Epilepsy Information

Factors to consider when choosing a medication

Type of epilepsy: some medications will work for some types of epilepsy and some will not. Some seizure medications could even worsen the epilepsy so it is of utmost importance to be very accurate in characterizing what type of epilepsy the person has.

AEDs used generalized epilepsy:
• Depakote,  Lamictal, Keppra, Topamax, Zonegram 
• Zarontin (absence seizures only)
• Banzel (for Lennox-Gastaut syndrome)

AEDs used for partial epilepsy: almost all seizure medications with the exception of Zarontin

Side effects: each medication has its own side effect profile. Some have more than others, and some vary in number of side effects from one patient to another. Side effects can be divided in two major categories
• The ones that depend on the amount of medication taken: these are also called dose-dependent. Usually this kind of adverse effect can be reversed by decreasing the amount of medication. One of the most common examples is drowsiness related to high amount of some AEDs (e.g. Dilantin or Tegretol).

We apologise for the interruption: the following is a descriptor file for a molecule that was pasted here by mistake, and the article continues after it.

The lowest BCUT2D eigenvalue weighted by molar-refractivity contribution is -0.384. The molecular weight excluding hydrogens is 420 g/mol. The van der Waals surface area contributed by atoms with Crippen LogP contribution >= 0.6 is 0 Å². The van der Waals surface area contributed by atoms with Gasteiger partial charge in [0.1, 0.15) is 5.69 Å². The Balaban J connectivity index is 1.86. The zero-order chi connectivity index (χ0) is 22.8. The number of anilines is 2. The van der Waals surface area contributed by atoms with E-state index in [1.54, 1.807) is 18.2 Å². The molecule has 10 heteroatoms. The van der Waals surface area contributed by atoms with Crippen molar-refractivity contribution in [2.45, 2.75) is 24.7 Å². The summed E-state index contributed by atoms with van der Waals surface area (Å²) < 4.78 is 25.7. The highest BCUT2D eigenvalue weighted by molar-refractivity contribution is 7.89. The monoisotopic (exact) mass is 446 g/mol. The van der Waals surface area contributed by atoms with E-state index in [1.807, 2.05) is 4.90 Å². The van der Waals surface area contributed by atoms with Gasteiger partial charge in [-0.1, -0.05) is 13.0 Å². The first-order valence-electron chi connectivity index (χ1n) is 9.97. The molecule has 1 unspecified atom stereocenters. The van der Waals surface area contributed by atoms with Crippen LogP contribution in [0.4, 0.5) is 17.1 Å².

• The ones that do not depend on the amount of medication: these are also called dose-independent. They include allergic reactions as well as other kinds of side effects. We cannot predict in advance who is going to have these side effects.
General health condition of the patient: a complete history of the patient’s general health is essential. For example, if a patient has a liver problem we want to avoid medications that could potentially damage the liver.

Cost of the medication: it is very important that the patient can afford the medications. There is no point in prescribing the perfect medication if the person will not be able to obtain it. In the resource section, there is a list of AED assistance programs for those who cannot afford them.